As I travel around and speak to many customers who operate heavy equipment and Class 8 vehicles, my goal is to determine how much fuel they burn annually and provide the best price and service based on those estimates.
I'm always curious on how much fuel is burned or consumed on an annual basis by all sorts of contractors and transportation companies. This information is obviously helpful in my work, however it brings me back to the cockpit of an airplane or helicopter where fuel burn is a crucial element in flight. Burn rates are critical in calculating flight performance and range. So, I wanted to find out how much these industrial machines burn and what contributes to the amount of fuel, operating under various conditions, these Class 8 vehicles actually consume.
The two factors affecting the average annual fuel use of a vehicle are the average miles per year and the fuel economy of the vehicle. Transit buses or Refuse trucks for instance are relatively inefficient due to their stop-and-go drive cycles and heavy loads, consume more fuel on average than any other vehicle type. Class 8 trucks, which typically travel long distances carrying heavy loads use less fuel, naturally. And, lastly, To give it some perspective, the vehicles you and I use use a fraction of the fuel used by fleet-based vehicles, on a per-vehicle basis. However, many additional factors like type of use, wear and tear and other humanely-induced usage can affect the vehicles burn rate.
Similar to aircraft traveling through the air, trucks also travel through the air (relatively speaking) with additional force acting upon it. The main force that affects fuel economy with larger, Class 8 vehicles is drag. (And let me tell you, it's a drag). In some studies, research has shown that Class 8 vehicles can burn up to 13,000 gallons per year. Not to mention the cost the business' investment in fuel annually, but emissions and environmental regulations, operators have now started to seriously consider how to manage these costs and run cleaner.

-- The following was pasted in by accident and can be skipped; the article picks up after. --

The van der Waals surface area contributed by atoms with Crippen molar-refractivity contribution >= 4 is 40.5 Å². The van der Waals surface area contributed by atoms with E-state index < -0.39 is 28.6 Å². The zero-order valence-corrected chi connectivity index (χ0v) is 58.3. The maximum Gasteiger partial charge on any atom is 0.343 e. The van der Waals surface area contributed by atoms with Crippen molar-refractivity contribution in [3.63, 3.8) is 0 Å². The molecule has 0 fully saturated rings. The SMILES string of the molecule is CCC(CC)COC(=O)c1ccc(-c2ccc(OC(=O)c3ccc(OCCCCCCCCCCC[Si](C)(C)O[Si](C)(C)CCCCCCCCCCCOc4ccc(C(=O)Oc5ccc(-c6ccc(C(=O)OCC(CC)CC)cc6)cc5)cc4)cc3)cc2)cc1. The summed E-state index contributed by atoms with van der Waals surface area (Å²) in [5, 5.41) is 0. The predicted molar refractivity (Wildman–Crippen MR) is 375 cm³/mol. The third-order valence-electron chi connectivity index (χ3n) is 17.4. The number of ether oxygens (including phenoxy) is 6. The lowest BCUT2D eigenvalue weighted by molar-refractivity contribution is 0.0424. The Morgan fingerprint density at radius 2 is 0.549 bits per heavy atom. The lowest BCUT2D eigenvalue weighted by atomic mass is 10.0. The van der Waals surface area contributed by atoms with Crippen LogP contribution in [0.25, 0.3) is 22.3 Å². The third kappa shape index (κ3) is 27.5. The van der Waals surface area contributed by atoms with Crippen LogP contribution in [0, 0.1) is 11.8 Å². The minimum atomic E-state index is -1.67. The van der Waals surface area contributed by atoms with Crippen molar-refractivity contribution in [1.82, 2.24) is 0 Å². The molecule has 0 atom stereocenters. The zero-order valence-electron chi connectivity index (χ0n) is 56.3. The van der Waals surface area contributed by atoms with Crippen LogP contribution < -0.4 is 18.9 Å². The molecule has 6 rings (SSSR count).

With the onset of fleet technologies and tractor-trailer "sculpting", operators are finding creative ways to eliminate drag as did the aircraft industry. Forces on the tractor trailer moving down the road are again similar to the (4) forces of flight (lift, thrust, drag and gravity) experienced in an aircraft. You can see from the picture below that there are a number of trouble spots that add to the drag and inefficiency of the vehicle.
Nothing has transformed the ability of on-highway Class 8 tractors to get better fuel economy more than the use of aerodynamics to sculpt and guide the flow of air around the truck and trailer in order to cut through the air more efficiently. But because airflow is invisible, aerodynamics can be frustrating for many fleet managers.
A full suite of aerodynamic devices have been adopted on vehicles including FlowBelow’s undercarriage system, wheel covers, Fleet Engineers AeroSaver Classic side skirts that cover the landing gear, Stemco TrailerTail, a nose cone, Fleet Engineers AeroFlap mudflaps, and cross-member shields. Some operators also are finding solutions of their own from taking a power saw to a set of mud flaps sticking too far into the slipstream around the truck. Some truck features include relocated and recessed license plate, or even rain gutters that are plated over to smooth out airflow. Other trucks and trailers with application-specific aerodynamics, including aerodynamic skirts on regional haul trailers reduce wind drag under the rear tandems of the trailer. Concept trucks like the Super-Walmart transport vehicle below are those designs that will re-invent manufacturing process to eliminate drag and provide a great deal of fuel efficiency for transport vehicles.